City of Chicago Announces Changes to Preschool Funding - NBC Chicago
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City of Chicago Announces Changes to Preschool Funding

Child advocates credit NBC 5’s reports for exposing the preschool funding complaints and say those reports force this new decision.

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    NEWSLETTERS

    Chicago Tweaks Funding for Preschool for All

    After a rocky rollout for the city's "Preschool for All" program, the city is now revising the funding after a torrent of criticism. 

    (Published Wednesday, Sept. 25, 2019)

    After a rocky rollout of Chicago’s Preschool For All program, the city has announced it is revising the funding for this school year. 

    As NBC 5 Investigates first disclosed in August, a new funding plan cut federal and state dollars to dozens of community based organizations and the Chicago Archdiocese that have run preschool programs for years.

    After parents and child advocates complained directly to Mayor Lori Lightfoot, the city announced Wednesday afternoon it has found corporate sponsors for a one-year fix, giving those who lost funding 80 percent of the money needed to stay open.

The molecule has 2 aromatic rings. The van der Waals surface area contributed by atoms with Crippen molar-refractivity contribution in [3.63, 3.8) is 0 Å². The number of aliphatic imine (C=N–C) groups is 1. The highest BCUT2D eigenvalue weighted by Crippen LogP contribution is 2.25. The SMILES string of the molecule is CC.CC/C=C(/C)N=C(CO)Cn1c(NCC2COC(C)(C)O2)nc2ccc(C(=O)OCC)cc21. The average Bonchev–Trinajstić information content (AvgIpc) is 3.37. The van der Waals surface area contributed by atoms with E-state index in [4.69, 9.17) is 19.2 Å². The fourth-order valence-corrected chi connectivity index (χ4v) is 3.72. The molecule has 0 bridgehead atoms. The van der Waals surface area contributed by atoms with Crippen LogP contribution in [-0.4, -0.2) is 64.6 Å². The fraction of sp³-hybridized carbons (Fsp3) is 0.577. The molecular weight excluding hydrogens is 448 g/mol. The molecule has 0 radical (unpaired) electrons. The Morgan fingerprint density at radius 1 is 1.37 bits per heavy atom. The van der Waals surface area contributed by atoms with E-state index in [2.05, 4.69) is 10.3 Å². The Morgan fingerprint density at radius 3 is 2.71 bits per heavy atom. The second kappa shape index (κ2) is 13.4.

"What the mayor and her team have done is identified some corporate funds, so these will be city funds that will keep these institutions and these families rolling along," said Lisa Morrison Butler, Chicago's Commissioner of the Department of Family and Support Services. 

    Preschool Funding Changes Spark Concerns

    [CHI] Preschool Funding Changes Spark Concerns

    CPS is expanding its preschool for all program, but the rollout means big cuts to funding for community groups that have provided preschool to 4-year-olds for years. NBC 5's Mary Ann Ahern has the story. 

    (Published Tuesday, Sept. 3, 2019)

    "She doesn’t want families and students to be disrupted Dec. 1, so that is the solution that she has very personally helped to bring about," Morrison Butler said. 

    Child advocates credit NBC 5’s reports for exposing the preschool funding complaints and say those reports force this new decision.

    The Chicago Archdiocese applauded the decision, saying that it hopes the new proposal will allow it to continue funding education programs. 

    "We are looking forward to understanding the exact terms of the City's proposal and are hopeful that the proposal, while increasing the need for funding from the Archdiocese, will allow us to continue the programs through the end of the current school year," Chicago Archdiocese general counsel Bill Kunkel said in a statement. 

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